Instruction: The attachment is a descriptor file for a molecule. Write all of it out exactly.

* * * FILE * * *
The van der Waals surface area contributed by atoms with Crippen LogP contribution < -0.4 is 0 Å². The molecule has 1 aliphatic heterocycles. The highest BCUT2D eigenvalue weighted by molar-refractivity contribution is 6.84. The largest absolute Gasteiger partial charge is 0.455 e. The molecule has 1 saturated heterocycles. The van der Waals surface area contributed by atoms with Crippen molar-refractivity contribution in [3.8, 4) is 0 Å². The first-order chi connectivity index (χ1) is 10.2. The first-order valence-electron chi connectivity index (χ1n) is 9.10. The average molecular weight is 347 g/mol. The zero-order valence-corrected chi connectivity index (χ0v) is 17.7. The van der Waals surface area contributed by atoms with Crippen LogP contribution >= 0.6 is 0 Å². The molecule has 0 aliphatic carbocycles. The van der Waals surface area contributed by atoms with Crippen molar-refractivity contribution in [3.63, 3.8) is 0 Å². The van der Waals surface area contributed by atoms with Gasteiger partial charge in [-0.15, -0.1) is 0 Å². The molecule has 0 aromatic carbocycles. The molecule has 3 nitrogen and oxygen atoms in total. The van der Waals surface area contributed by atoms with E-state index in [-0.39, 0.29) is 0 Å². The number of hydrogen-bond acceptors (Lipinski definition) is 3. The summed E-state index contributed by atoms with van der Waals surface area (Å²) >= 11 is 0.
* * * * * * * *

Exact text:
The van der Waals surface area contributed by atoms with Crippen LogP contribution < -0.4 is 0 Å². The molecule has 1 aliphatic heterocycles. The highest BCUT2D eigenvalue weighted by molar-refractivity contribution is 6.84. The largest absolute Gasteiger partial charge is 0.455 e. The molecule has 1 saturated heterocycles. The van der Waals surface area contributed by atoms with Crippen molar-refractivity contribution in [3.8, 4) is 0 Å². The first-order chi connectivity index (χ1) is 10.2. The first-order valence-electron chi connectivity index (χ1n) is 9.10. The average molecular weight is 347 g/mol. The zero-order valence-corrected chi connectivity index (χ0v) is 17.7. The van der Waals surface area contributed by atoms with Crippen LogP contribution >= 0.6 is 0 Å². The molecule has 0 aliphatic carbocycles. The van der Waals surface area contributed by atoms with Crippen molar-refractivity contribution in [3.63, 3.8) is 0 Å². The van der Waals surface area contributed by atoms with Gasteiger partial charge in [-0.15, -0.1) is 0 Å². The molecule has 0 aromatic carbocycles. The molecule has 3 nitrogen and oxygen atoms in total. The van der Waals surface area contributed by atoms with E-state index in [-0.39, 0.29) is 0 Å². The number of hydrogen-bond acceptors (Lipinski definition) is 3. The summed E-state index contributed by atoms with van der Waals surface area (Å²) >= 11 is 0.